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Great White Shark
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Great White Shark

Great White Shark
Status Vulnerable

Scientific classification
Binomial name
Carcharodon carcharias
The Great White Shark (or White Pointer, or White Shark or Amaletz) is an exceptionally large lamniform shark found in coastal surface waters in all major oceans. Reaching lengths of 7.2 metres (23.6 feet) and weights of 3,400 kilograms (7,496 pounds), the Great White is the world's largest predatory fish. They are the only known surviving member of their genus, Carcharodon.

Great Whites have excellent eyesight and can see in color, and have highly-developed behaviors which are only now being researched. Their reputation as ferocious predators is well-earned, yet they are not (as once was believed) indiscriminate 'eating machines.' Great White sharks primarily eat fishes and pinnipeds such as seals and sea lions. The only animals known to attack them are other Great Whites, Sperm Whales, humans and Killer Whales.

While the Great White has been responsible for many fatalities in humans, it doesn't target humans as prey. Many incidents seem to be caused by the animals 'test-biting' out of curiosity, as they are known to do with buoys, flotsam, and other unfamiliar objects -- grabbing a human or a surfboard with their mouth, their only tactile organ, in order to determine what kind of object it might be. Other incidents seem to be cases of mistaken identity, in which a shark ambushes a bather or surfer, usually from below, believing the silhouette it sees on the surface is a seal. Humans, in any case, aren't good for Great White sharks to eat, because the sharks' digestion is too slow to cope with the human body's high ratio of bone to muscle and fat. Accordingly, in nearly all recorded attacks, Great Whites have broken off contact after the first bite. Fatalities are caused by loss of blood from the initial injury.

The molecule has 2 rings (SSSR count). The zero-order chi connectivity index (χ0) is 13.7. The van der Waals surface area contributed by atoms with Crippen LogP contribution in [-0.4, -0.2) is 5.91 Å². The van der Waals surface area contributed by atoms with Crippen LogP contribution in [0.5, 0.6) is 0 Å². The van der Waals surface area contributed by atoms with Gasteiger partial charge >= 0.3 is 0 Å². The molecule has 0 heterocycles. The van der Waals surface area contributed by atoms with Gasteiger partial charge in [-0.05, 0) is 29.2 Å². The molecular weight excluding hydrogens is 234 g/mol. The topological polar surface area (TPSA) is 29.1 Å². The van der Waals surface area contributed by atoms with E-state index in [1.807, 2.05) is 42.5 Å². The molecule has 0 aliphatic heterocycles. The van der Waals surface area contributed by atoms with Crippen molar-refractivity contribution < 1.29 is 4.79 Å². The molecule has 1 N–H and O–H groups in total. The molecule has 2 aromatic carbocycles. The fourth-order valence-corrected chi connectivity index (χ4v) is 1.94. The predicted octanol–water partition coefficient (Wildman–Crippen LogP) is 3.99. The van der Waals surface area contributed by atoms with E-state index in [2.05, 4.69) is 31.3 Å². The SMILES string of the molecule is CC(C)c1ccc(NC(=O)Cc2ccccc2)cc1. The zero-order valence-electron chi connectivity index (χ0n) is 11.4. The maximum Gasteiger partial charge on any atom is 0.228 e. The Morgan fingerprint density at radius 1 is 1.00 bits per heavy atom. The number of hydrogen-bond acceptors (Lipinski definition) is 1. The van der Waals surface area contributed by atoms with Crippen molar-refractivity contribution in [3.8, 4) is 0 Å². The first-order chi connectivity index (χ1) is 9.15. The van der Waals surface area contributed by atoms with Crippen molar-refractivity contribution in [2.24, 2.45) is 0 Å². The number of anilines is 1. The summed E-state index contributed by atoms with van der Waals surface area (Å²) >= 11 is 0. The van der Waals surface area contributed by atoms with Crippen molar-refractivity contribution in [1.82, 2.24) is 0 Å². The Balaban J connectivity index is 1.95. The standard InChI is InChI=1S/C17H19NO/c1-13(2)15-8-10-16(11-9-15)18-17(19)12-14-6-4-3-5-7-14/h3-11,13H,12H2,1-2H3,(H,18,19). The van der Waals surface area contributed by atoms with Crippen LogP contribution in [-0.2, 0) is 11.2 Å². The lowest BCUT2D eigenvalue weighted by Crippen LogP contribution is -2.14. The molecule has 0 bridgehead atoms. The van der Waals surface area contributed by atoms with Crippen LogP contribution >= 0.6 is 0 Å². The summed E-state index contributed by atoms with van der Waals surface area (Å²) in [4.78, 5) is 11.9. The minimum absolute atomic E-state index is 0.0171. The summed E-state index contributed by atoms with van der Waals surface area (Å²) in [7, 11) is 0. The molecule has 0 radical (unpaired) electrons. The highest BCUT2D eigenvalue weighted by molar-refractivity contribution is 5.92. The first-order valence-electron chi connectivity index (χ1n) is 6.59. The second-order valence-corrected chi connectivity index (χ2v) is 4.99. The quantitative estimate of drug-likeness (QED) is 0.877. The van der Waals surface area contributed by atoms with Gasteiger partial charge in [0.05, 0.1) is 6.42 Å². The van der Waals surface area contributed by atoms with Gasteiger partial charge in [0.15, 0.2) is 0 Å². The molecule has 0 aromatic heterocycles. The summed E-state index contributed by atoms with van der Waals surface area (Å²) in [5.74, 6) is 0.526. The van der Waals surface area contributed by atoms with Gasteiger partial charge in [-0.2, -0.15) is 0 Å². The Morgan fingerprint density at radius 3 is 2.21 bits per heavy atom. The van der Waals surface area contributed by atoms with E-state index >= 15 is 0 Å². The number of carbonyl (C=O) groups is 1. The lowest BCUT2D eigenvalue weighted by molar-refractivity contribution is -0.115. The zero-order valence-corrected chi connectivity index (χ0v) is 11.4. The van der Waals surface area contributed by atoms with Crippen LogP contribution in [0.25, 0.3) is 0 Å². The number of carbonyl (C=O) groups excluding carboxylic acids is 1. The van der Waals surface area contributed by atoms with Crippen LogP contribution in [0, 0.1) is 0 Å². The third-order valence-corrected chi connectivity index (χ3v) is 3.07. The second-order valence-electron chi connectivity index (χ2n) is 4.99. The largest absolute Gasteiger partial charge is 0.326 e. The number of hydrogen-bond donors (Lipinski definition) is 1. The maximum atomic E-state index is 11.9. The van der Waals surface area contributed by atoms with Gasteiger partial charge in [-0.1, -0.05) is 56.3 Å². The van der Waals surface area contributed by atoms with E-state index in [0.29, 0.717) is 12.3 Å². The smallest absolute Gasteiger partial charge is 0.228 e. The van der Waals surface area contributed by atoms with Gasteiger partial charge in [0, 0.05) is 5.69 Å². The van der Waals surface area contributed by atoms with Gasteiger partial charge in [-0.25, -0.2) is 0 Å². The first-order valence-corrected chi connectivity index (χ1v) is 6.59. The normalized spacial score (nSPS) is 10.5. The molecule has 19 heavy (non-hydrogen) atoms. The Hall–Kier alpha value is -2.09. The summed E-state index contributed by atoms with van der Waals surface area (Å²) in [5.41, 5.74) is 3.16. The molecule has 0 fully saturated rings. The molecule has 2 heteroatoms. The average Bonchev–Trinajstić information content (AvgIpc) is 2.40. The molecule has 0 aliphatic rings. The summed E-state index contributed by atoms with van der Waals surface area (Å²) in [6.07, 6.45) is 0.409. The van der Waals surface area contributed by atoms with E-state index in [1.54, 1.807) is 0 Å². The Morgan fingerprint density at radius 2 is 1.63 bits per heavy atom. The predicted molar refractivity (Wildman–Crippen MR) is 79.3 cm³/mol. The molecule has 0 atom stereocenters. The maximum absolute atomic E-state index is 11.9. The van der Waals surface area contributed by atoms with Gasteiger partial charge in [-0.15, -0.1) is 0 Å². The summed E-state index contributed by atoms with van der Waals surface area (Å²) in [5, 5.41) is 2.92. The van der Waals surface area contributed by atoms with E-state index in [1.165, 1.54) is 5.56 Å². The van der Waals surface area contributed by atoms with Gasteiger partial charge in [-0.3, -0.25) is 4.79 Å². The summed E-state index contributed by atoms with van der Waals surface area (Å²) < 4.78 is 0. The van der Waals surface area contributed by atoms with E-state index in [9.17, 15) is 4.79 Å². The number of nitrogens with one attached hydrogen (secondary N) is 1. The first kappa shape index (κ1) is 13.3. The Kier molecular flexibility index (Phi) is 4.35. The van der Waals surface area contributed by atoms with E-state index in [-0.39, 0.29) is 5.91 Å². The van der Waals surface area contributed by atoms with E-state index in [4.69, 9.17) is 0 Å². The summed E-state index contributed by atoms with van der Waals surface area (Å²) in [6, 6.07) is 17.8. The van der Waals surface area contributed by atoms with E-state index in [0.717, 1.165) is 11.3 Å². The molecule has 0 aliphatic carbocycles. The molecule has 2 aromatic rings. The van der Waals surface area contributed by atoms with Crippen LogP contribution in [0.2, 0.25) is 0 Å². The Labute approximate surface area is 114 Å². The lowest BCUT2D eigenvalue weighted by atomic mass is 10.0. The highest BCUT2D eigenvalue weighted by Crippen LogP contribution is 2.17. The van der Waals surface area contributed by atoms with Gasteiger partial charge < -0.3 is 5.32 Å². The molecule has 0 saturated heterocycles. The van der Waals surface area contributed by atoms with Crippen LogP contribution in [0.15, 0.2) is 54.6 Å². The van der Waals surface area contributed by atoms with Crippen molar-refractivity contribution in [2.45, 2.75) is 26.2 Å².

Most attacks also occur in waters with low visibility, or in other cases in which the shark's senses are impaired. Many "shark repellents" have been tested, some using smell, others using protective clothing, but to date the most effective is an electronic beacon worn by the diver/surfer that emits a high frequency signal disturbing to the shark's elecromagnetic sensors. Great Whites, like many other sharks, have rows of teeth behind the main ones, allowing any that break off to be replaced rapidly. Their teeth are unattached to the jaw and are retractable, like a cat's claws, moving into place when the jaw is opened. This arrangement also seems to give their teeth high tactile sensitivity.

The Great White achieved high notoriety with Steven Spielberg's movie, Jaws, in 1975. It is unclear whether or not the film had much to do with it, but during the same time, Great White populations were decreasing to the point at which the species was placed on the Endangered Species list. Their reproduction is slow, with sexual maturity occurring at about nine years of age. Great Whites are ovoviviparous, the eggs developing in the female's uterus, hatching there and continuing to develop until they are born, at which point they are perfectly capable predators. The young are about 1.5 metres (5 feet) long when born. Next to nothing is known about how and where the Great White mates.

These sharks have an extinct relative, the Megalodon (Carcharodon megalodon), which could possibly have reached sizes of 18 metres (60 feet) or more, and is currently known only from its teeth. Megalodon is thought to have been similar to the White Shark, but substantially larger. From time to time it is suggested that Megalodon might still exist, and teeth have in fact been found from as recently as 10-12,000 years ago. However, while Megalodon fossils are widespread and plentiful, no evidence has surfaced that the species is anything but extinct.